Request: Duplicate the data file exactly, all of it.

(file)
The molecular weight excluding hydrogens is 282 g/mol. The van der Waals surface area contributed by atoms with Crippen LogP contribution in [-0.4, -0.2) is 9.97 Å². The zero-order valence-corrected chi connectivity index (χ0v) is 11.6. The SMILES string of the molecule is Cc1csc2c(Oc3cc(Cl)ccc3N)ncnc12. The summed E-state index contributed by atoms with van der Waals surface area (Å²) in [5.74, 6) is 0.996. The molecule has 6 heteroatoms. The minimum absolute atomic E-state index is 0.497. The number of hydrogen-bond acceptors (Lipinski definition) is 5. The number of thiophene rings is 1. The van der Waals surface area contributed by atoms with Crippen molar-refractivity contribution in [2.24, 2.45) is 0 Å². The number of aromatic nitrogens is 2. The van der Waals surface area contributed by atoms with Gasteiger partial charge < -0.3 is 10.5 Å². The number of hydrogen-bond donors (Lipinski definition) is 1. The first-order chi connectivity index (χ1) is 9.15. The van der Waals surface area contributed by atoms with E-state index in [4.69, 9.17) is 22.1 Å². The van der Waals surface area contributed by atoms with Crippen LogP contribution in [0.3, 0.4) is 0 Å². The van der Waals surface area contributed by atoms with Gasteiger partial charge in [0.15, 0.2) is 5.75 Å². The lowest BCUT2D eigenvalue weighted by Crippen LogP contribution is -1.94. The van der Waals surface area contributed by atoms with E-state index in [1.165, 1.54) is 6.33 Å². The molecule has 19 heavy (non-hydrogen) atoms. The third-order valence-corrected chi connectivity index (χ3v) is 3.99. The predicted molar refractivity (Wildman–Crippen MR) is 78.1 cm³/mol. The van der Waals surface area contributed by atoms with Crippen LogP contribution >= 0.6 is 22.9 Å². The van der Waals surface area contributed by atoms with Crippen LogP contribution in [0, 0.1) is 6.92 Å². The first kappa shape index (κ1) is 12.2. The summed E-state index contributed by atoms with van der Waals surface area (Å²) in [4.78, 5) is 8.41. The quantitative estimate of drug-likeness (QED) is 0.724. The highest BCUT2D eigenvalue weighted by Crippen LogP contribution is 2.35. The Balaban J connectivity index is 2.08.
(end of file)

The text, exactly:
The molecular weight excluding hydrogens is 282 g/mol. The van der Waals surface area contributed by atoms with Crippen LogP contribution in [-0.4, -0.2) is 9.97 Å². The zero-order valence-corrected chi connectivity index (χ0v) is 11.6. The SMILES string of the molecule is Cc1csc2c(Oc3cc(Cl)ccc3N)ncnc12. The summed E-state index contributed by atoms with van der Waals surface area (Å²) in [5.74, 6) is 0.996. The molecule has 6 heteroatoms. The minimum absolute atomic E-state index is 0.497. The number of hydrogen-bond acceptors (Lipinski definition) is 5. The number of thiophene rings is 1. The van der Waals surface area contributed by atoms with Crippen molar-refractivity contribution in [2.24, 2.45) is 0 Å². The number of aromatic nitrogens is 2. The van der Waals surface area contributed by atoms with Gasteiger partial charge < -0.3 is 10.5 Å². The number of hydrogen-bond donors (Lipinski definition) is 1. The first-order chi connectivity index (χ1) is 9.15. The van der Waals surface area contributed by atoms with E-state index in [4.69, 9.17) is 22.1 Å². The van der Waals surface area contributed by atoms with Crippen LogP contribution in [0.3, 0.4) is 0 Å². The van der Waals surface area contributed by atoms with Gasteiger partial charge in [0.15, 0.2) is 5.75 Å². The lowest BCUT2D eigenvalue weighted by Crippen LogP contribution is -1.94. The van der Waals surface area contributed by atoms with E-state index in [1.165, 1.54) is 6.33 Å². The molecule has 19 heavy (non-hydrogen) atoms. The third-order valence-corrected chi connectivity index (χ3v) is 3.99. The predicted molar refractivity (Wildman–Crippen MR) is 78.1 cm³/mol. The van der Waals surface area contributed by atoms with Crippen LogP contribution >= 0.6 is 22.9 Å². The van der Waals surface area contributed by atoms with Crippen LogP contribution in [0, 0.1) is 6.92 Å². The first kappa shape index (κ1) is 12.2. The summed E-state index contributed by atoms with van der Waals surface area (Å²) in [4.78, 5) is 8.41. The quantitative estimate of drug-likeness (QED) is 0.724. The highest BCUT2D eigenvalue weighted by Crippen LogP contribution is 2.35. The Balaban J connectivity index is 2.08.